When Muhammad Yunus and the Grameen Bank were jointly awarded the Nobel Peace Prize, the Norwegian Nobel Committee said “lasting peace cannot be achieved unless large population groups find ways in which to break out of poverty”.
And that is exactly what we aim to do at Rang De — help large groups of people find their way out of poverty.
But with 276 million Indians living below the poverty line, how do we decide who gets help?
The plight of women & the community in the area
Before choosing to work in a certain geographic area with a certain Impact partner, we ask ourselves if it will truly benefit the women there and whether they will get involved in economic activities.
We try to reach out to women in areas where there is a strong need for support or where they lack financial resources.
A Rang De loan should not only encourage a woman to play an important role in enhancing livelihoods, it should empower her to have a greater role in the community.
We are most interested in underserved communities — these could be nomadic communities, differently abled individuals, sex workers, remote villages or tribals.
Such individuals rarely have documents or access to credit but are now being connected to the outside world and Rang De would love to be their first financial partner.
The health of SHGs
How do they get the loans? Usually, these loans are disbursed through self-help groups where women gather in groups of 8–10 individuals and discuss their problems in life.
The organisations that we work with maintain the health of such SHGs. They do not just disburse loans or only focus on collecting repayments.
The monthly meetings that these women attend are a platform for them to voice out their concerns. They create peer pressure in a good way — when women see that others are working actively to improve their lives, they realise the importance of hard work and diligence.
People’s institutions — self-sufficiency and sustainability
At Rang De, we also partner with people’s institutions at the grassroots level. They are formed by the people, for the people and are led by people with influence and power. When they start identifying borrowers, we indirectly build the capacity of the women of the area and they become resource persons.
We know that we are not a permanent solution in a community.
But we do ensure that even if we withdraw from a particular area, these people’s institutions can take up ownership and continue the good work.
Once we identify a community that needs help, we cannot enter it directly. The people need to trust us so we go through an Impact partner—an organisation that has done done meaningful work and regularly keeps in touch with the community.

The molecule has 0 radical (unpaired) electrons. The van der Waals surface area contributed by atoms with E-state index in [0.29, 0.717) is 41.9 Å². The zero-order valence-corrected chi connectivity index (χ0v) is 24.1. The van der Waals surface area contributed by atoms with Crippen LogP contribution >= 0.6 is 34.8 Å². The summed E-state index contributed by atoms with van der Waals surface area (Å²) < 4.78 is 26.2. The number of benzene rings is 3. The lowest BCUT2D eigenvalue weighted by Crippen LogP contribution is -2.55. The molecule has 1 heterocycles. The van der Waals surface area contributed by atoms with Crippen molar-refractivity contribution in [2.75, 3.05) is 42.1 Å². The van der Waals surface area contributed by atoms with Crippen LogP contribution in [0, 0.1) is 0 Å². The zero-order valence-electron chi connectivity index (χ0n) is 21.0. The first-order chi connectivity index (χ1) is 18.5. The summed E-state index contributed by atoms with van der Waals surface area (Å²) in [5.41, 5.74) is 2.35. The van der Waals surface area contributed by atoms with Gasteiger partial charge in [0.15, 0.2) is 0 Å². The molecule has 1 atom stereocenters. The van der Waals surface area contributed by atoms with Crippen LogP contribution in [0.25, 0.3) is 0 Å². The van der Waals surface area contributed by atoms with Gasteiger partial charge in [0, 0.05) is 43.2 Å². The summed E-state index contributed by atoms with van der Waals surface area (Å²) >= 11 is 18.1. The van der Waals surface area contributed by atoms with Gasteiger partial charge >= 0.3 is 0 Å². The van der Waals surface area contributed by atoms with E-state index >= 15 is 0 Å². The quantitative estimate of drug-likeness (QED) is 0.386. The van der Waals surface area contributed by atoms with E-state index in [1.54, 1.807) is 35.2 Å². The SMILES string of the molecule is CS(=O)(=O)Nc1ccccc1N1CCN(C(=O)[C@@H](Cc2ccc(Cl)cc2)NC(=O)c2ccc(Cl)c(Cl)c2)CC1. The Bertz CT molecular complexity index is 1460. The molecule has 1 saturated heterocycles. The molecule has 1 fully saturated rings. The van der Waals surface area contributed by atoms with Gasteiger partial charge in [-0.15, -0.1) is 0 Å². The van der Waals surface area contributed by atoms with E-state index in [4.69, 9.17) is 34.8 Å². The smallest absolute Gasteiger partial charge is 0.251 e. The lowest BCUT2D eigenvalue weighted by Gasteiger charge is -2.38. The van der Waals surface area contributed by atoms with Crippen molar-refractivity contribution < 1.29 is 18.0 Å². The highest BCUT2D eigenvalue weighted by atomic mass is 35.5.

These are medium-sized institutions as rural welfare organisations that are too large find it difficult to combine their micro-finance operations with the necessary impact assessment to ensure actual development is taking place on the ground. On the other hand, small institutions do not have the manpower or the resources to make an impact in hundreds of villages in an impoverished area.
Before finalising on an Impact Partner, we go through a gruelling screening process where we try to understand their financial situation, outreach and the programmes they have been involved in. Usually, these organisations have a strong vision and are clear about what they want to do and take pride in their role strengthening the livelihoods of the people they work with.
The organisation must have functioned in the area for at least three years and must not have any political or religious mandate. They usually have plans for sustainability that gives us reassurance that they will continue the good work as proper development requires decades of intervention.
Not adding on to the burden of other sources of credit
Other micro-finance institutions (MFIs) have subtle ways of creating pressure on a community to take loans. We try to make sure that the areas where Rang De loans are disbursed are devoid of MFIs. We avoid going to areas where people have taken loans from multiple sources as we do not want to weigh them down with our loans.
Our objective is not to just give loans. It is to understand women’s needs and help them. If women have access to personal loans from banks — and our loans help them get there — then our intervention is not required.
We try to reach out to people who were in the grip of moneylenders. We reach out to people who do not have access to many facilities. We try to intervene and help people who were dependent on the wrong source of finance move to a system that works for them.
We aim to create a culture where the poorest of the poor will get a loan.
We hope a day comes when everyone that wants to get out of poverty has a chance to do in the fastest manner possible at favourable conditions.
In many ways, we consider it to be an absolute human right.
For any further queries on the Rang De process, please write in to email@example.com and we would be happy to respond.